“In the choreographic process, it’s trial and error,” he says. “You can’t theorise how a lift, or promenade, or move is going to go. You have to actually do it.

“[Consent] has to be part of dancers’ training … but it’s up to the ballet master or choreographer to make sure that everyone feels safe and comfortable.”

So how do dance leaders ensure that dance spaces are consensual?

Tips for creating a consensual space

In order to create a safe space, whether for educational or professional purposes, you need to create a consent culture in the studio long before touch is brought into the equation. Here are some tips from Molly Tipping, a Feldenkrais practitioner and consent educator at the Western Australian Academy of Performing Arts.:

1 Open ears and open mouths

“Consent culture requires what I call ‘open ears and open mouths’, which basically means you've got to be listening, and you've got to be talking,” says Tipping.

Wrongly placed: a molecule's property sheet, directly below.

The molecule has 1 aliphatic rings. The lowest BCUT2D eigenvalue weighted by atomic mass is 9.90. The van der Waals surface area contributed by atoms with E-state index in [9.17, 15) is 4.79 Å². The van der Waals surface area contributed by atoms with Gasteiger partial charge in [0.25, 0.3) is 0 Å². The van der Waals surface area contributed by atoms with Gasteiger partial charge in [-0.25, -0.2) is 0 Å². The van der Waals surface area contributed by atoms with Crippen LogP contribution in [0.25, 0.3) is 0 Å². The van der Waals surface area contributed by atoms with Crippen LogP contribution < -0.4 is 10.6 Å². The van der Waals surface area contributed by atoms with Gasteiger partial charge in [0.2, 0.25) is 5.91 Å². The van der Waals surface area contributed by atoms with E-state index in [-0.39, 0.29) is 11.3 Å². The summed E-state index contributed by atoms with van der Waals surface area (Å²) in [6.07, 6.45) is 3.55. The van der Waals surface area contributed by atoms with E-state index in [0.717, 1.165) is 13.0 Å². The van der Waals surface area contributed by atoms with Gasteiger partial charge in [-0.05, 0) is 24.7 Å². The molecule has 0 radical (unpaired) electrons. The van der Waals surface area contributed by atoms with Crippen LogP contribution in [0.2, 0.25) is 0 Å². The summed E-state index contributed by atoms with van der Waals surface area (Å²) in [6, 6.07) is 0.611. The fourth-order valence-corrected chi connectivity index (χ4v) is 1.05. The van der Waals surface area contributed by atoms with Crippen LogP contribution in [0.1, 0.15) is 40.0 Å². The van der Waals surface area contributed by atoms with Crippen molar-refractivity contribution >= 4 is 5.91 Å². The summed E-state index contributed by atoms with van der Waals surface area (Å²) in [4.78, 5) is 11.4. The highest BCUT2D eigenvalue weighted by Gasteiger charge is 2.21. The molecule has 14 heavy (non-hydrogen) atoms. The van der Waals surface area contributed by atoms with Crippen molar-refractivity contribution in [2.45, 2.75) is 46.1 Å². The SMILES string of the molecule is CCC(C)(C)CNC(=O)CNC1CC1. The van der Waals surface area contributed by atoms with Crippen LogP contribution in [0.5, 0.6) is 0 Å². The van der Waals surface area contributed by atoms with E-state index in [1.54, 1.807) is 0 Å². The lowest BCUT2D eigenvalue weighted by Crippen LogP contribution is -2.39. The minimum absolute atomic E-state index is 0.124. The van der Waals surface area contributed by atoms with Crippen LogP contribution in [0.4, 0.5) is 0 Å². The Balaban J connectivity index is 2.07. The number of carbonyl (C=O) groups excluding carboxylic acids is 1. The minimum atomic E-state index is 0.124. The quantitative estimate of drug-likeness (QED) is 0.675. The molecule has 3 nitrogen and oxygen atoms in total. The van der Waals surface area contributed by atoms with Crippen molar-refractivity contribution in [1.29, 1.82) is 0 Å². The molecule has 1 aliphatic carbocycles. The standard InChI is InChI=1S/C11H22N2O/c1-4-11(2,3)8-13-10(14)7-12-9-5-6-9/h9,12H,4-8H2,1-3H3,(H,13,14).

“Unless there is conversation going on you have not created a consent culture because then dancers are just doing what they're told. And 'doing what you're told' may become non-consensual because it's not a choice. Consent is about choice. It's about conversation. It's about negotiation.”


2 Three choices

When she teaches, Tipping gives students three options about how they receive feedback.

"The options have to be given ahead, so the participants can decide how they wish to engage," she says. “So I give my students an opportunity to pick whether they would like touch feedback and verbal feedback, just verbal feedback, or no public feedback in the class."